Exponential Moving Average (EMA) is similar to Simple Moving Average (SMA), measuring trend direction over a period of time. However, whereas SMA simply calculates an average of price data, EMA applies more weight to data that is more current. Because of its unique calculation, EMA will follow prices more closely than a corresponding SMA.
The aim of all moving averages is to establish the direction in which the price of a security is moving based on past prices. Therefore, exponential moving averages are lag indicators. They are not predictive of future prices; they simply highlight the trend that is being followed by the stock price.
The chart below shows how the price of Apple’s stock (NASDAQ: AAPL) changed over a six-month period. Each candlestick shows how the price of the stock changed over one trading day (there are, on average, 21 trading days in a month), with green candlesticks indicating a rise in the stock price and red candlesticks representing price drops.
You should notice how the EMA uses the previous value of the EMA in its calculation. This means the EMA includes all the price data within its current value. The newest price data has the most impact on the Moving Average and the oldest prices data has only a minimal impact.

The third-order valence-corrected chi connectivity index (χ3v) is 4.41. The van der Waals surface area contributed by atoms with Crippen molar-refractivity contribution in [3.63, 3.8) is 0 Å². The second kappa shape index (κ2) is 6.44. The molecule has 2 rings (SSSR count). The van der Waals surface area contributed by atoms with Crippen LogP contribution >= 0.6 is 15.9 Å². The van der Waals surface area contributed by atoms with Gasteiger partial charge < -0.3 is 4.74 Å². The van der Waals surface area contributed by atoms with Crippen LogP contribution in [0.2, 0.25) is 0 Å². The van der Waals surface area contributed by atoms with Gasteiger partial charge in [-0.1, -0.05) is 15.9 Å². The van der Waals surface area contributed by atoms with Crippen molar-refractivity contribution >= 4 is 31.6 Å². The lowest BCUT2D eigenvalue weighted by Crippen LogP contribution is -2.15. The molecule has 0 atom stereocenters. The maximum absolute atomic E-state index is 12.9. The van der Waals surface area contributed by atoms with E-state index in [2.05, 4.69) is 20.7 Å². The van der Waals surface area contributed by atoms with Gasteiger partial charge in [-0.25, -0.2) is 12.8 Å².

EMA = (K x (C – P)) + P
C = Current Price
P = Previous periods EMA (A SMA is used for the first periods calculations)
K = Exponential smoothing constant
The smoothing constant K applies appropriate weight to the most recent price. It uses the number of periods specified in the moving average.
How it works?
Use the same rules that apply to SMA when interpreting EMA. Keep in mind that EMA is generally more sensitive to price movement. This can be a double-edged sword. On one side, it can help you identify trends earlier than an SMA would. On the flip side, the EMA will probably experience more short-term changes than a corresponding SMA.
Use the EMA to determine trend direction, and trade in that direction. When the EMA rises, you may want to consider buying when prices dip near or just below the EMA. When the EMA falls, you may consider selling when prices rally towards or just above the EMA.
Moving averages can also indicate support and resistance areas. A rising EMA tends to support the price action, while a falling EMA tends to provide resistance to price action. This reinforces the strategy of buying when the price is near the rising EMA and selling when the price is near the falling EMA.
All moving averages, including the EMA, are not designed to identify a trade at the exact bottom and top. Moving averages may help you trade in the general direction of a trend, but with a delay at the entry and exit points. The EMA has a shorter delay than the SMA with the same period.